Step 2: Clean and Sand Cabinet Boxes and Doors
Use your vacuum hose attachment and clean off any dust and crumbs off the cabinet boxes and crevices of the door faces. Then spray down the cabinet surfaces with Krud Kutter and wipe down with some lint-free rags. For grime or hardened drips of paint from a previous paint job, use Krud Kutter and scrub away with the Scotch Brite scrubbing pads.
You may notice that the Krud Kutter will lighten up the existing finish of the cabinets. Krud Kutter is a substitute for TSP (trisodium phosphate), which is used to clean grease and grime. Aside from TSP being an extremely harsh chemical cleaner, you also have to rinse off any surfaces cleaned with TSP very thoroughly or else the paint won’t adhere.
With Krud Kutter you also don’t have to wait before painting: simply wipe off the Krud Kutter so the surface is dry and start painting! If your cabinets have an uneven texture, you might want to smooth down the surfaces with a mouse sander, especially if there’s buildup where the hinges were mounted. Mouse sanders are easy to use: it’s basically shaped like a small iron and you would go over the surface with it like ironing clothing.
Step 3: Paint!
Be sure to use your Frog Tape and tape off the walls, countertops, and floor if you paint the baseboards like I did. Spread the drop cloth across your floors and adhere it to the baseboards with Frog Tape to protect your workspace.
After doing several days’ worth of online research I decided to use General Finishes Milk Paint in Snow White. It’s definitely nowhere near as affordable as paint from your local Home Depot, but since I wasn’t coughing up the money for brand-new cabinets I figured I could splurge on premium paint to extend the life of my cabinets. GF paints have great coverage, dry hard and quickly, don’t require priming or sanding, and look beautiful on cabinets. And because I was able to get my cabinets done in about a week by myself, I felt that the cost was well-worth the reduced project time and convenience.
I recommend painting the inside of the cabinets first (if they’re unfinished or dirty like mine were), then the outside, followed by the backs of the cabinet doors, and then the front. After you complete one “pass” you can repeat the cycle as the paint should be dry enough to do another coat. Be sure to go back and examine corners of drying paint to touch-up any paint drips.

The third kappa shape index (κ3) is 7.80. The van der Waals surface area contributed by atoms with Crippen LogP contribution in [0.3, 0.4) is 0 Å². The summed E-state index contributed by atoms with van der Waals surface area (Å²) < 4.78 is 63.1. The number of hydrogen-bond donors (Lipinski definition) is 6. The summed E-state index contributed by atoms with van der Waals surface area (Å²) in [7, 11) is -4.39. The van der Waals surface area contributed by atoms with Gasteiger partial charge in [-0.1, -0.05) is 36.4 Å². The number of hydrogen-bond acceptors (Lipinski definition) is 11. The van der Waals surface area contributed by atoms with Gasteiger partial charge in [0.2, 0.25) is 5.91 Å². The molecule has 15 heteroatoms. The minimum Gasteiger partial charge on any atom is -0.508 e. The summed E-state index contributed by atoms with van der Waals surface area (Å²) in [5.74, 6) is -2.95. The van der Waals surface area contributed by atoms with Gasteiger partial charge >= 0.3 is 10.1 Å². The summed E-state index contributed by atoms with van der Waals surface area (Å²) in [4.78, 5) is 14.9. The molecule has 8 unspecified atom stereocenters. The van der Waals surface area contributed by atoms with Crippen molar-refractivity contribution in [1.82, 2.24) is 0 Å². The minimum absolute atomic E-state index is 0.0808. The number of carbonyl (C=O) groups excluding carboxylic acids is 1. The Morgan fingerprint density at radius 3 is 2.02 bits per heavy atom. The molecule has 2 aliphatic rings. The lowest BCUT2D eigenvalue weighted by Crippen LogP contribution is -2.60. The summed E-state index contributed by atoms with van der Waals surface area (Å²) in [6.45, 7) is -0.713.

Helpful Painting Tips:
- If possible, remove/pull-out appliances like the fridge, oven/microwave and range hood. We didn’t paint the area below the range hood because we will be changing that out very soon, so we’ll paint that spot when that time comes.
- Unscrew the outlet faceplates – it’s faster than taping them and doing a sloppy job
- Stir the paint before you use it, or you’ll have inconsistencies in the paint. If you have a power drill you can get this $5 drill attachment to easily stir the paint.
- Overlap areas of wet paint to prevent paint streaking.
- Paint in “W” shapes instead of up and down to maximize coverage.
- Paint the back of the doors first all at once and then when you finish them, flip them over on the paint pyramids and paint the front.
- Use thin coats to prevent dried drip marks. Milk paint dries fast so you can work quickly and do 3 layers in a few hours.
- Always wash your brushes after use unless you intend to dispose of them after each use. When paint hardens it is impossible to remove from brushes and you will have to throw them away.
- If you lay the paint on too thick, you can lightly sand between coats to achieve a smooth finish. You can use a fine-grit sandpaper for small spots or a mouse sander for larger surface areas.
One thing I highly advise is that, no matter how little space you have, NEVER leave your cabinet doors outside overnight to dry. Jun stayed up late one night to do the final coat on almost half of the doors and left them out in the backyard to dry overnight, but the moisture made the paint peel and my effort and 2 coats of expensive paint were pretty much wasted. He definitely got an earful, poor guy… he was just trying to help.
Using my trusty mouse sander I was able to sand down all the peeling paint and get the surface back to a smooth finish to repaint them. This time I dried them INSIDE in another room on the floor.
Step 4: Apply Finish